We started The Blend in July 2017 with the modest intention to give people who claim more than one identity as their own a place to call home on the internet. But in doing so, we unknowingly began to weave a tapestry, or rather a map, comprised of stories that uncover the mixed experience from angles both big and small. Some of these narratives look at the complexities of mothering mixed children, some delve into how ethnic foods (or even tea) can offer an entryway into the mixed soul, and some simply address the ever-present “What are you?” question, in its many different iterations. The Blend’s current map takes you to faraway islands, cultural hideaways (like Japanese grocery store Marukai), large cities like New York and smaller ones like Austin, and places as vast and amorphous as Facebook and Twitter.
Here are select excerpts from the map of our vertical’s first year. We hope you find yourself in these stories, and another space to call your own.
Uncovering my queer Latinx identity through literature
Location: The library
A few weeks before my thirteenth birthday, as I hoped for some insight into what I thought would be the amazing beginning of my teen years, I stumbled upon 13: Thirteen Stories That Capture the Agony and Ecstasy of Being Thirteen. I was reading the book only a few feet from my mother by our kitchen table when one surprised me—the protagonist realizes he’s gay after kissing a boy at the movies. I always remembered how that kiss was described, one they’d shared after drinking soda and eating popcorn: a “Coca-Cola kiss.”
That was me, 12, attending a private Catholic school. Every day, I’d sit in class wearing a black-and-blue plaid uniform, listening in on religion classes that often reminded us of our place (as, specifically, young women and young men) in the world. At that point, I’d already gone through after-school chastity lessons where I’d learned that one of the key components of a healthy marriage was “fruitfulness.” This did not connote sexual knowledge; I imagined babies like giant pears in my stomach.
For Jen Hewett, becoming a successful artist of color meant letting go of perfectionism
Location: Blick Art Materials, West Los Angeles
Inside Blick Art Materials in West L.A., Jen Hewett led a block-printing demonstration at a cluster of folding tables. From her new book, Print, Pattern, Sew, she used a pencil to trace one of her design templates, a crocus plant with four blossoming stalks. When she finished, she turned the tracing graphite-side down on a soft rubber block (think an eraser the size of a small greeting card) and rubbed her finger across the top to transfer the image. Then she picked up a carving tool, and after a brief explanation of how to change the blades, hold the tool (the butt end in the center of your palm, your index finger resting across the top), and carve (almost parallel to the block), she started cutting. White bits of block came away in shavings and crumbles. All of us in the small audience watched, and two people said exactly what I was thinking: “You make it look so easy.”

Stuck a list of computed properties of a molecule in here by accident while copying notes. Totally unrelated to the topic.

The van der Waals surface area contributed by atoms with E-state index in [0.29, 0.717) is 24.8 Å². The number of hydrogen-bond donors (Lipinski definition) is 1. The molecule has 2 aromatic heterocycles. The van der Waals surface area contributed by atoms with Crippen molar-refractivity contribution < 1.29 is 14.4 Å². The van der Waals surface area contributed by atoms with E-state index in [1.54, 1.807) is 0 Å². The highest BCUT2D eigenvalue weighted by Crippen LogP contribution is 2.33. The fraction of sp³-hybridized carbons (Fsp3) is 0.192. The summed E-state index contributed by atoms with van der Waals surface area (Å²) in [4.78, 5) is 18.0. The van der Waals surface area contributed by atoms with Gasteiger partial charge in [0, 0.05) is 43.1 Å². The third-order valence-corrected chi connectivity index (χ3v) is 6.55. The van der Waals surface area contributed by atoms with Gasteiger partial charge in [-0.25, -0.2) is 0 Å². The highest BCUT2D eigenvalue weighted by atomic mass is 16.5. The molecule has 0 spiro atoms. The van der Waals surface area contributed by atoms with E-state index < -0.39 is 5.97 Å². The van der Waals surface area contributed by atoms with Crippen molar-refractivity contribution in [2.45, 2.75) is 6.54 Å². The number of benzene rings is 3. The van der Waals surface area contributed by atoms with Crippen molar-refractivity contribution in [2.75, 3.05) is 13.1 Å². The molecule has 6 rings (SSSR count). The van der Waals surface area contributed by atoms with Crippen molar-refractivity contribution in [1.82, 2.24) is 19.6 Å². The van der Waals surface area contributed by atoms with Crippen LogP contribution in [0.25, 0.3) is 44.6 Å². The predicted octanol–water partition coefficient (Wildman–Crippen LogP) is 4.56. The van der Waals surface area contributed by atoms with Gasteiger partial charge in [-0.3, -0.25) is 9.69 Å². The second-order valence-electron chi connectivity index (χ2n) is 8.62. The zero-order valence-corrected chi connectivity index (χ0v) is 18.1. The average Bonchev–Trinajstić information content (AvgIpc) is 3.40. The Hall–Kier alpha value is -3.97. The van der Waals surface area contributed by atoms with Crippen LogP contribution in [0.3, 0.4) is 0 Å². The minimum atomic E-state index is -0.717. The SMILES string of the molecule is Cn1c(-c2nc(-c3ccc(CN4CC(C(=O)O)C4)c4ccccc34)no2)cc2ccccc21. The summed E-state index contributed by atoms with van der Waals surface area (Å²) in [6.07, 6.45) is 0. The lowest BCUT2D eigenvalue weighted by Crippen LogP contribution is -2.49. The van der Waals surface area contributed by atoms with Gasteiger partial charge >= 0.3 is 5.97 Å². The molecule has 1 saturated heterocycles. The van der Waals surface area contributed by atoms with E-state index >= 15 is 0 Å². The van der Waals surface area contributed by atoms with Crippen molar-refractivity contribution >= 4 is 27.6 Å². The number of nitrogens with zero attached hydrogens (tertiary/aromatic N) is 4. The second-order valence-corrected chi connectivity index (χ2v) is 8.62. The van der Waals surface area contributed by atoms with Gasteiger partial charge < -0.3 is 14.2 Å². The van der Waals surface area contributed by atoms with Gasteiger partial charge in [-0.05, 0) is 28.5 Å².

My mother is Black—but doesn’t want me to be
Location: Arizona and Chicago
A cup of black tea is the perfect metaphor for my mixedness. It is at once so Asian and so British. It is something, as we know it now, rooted in colonialism. It is as much Downton Abbey as it is Yangon. Loaded with cream and sweetener it is so Burmese and yet something other, something in between.
Location: Wakayama Prefecture, Japan
My mom has only gone back to Japan a handful of times, the last time more than a decade ago, when the second of her parents died. Her younger brother lives there still, and when I studied abroad for a year in college, I got to know him, his wife, and my two then-little cousins. My uncle took me to our furusato, our homeland, on the coast of Wakayama, where the cliffs reminded me of those surrounding the beach town my family finally settled in after all those years of moving. He told me that, due to a shipwreck in the early 1900s, our family is part Turkish, making my great-grandmother as mixed as I am, and my mom and uncle’s eyes a light honey brown. I wonder what else I don’t know. I hope my mom and I can go to Japan together, for what will be the first time since I was a toddler. What will she be like there? Will I see a side of her I’ve never seen? Will she feel at home, like a plant in its natural climate?
A letter to the biracial sister I never knew I had
My cousin Alyce recently sent me your baby picture, unaware that I didn’t already know of your existence. In the faded Polaroid, which she later sends by mail, you’re staring at your young, blonde mother with my eyes, my widow’s peak, and my long, narrow feet. On the cardboard back is conveniently investigable information—your birth name, birthdate, and address, likely written in your mother’s hand. Our father didn’t think you were his, but you’re one hundred percent mine. It’s a strange feeling to know you’re walking around with half my face, part of my DNA, and no knowledge of your little sister—your biracial double.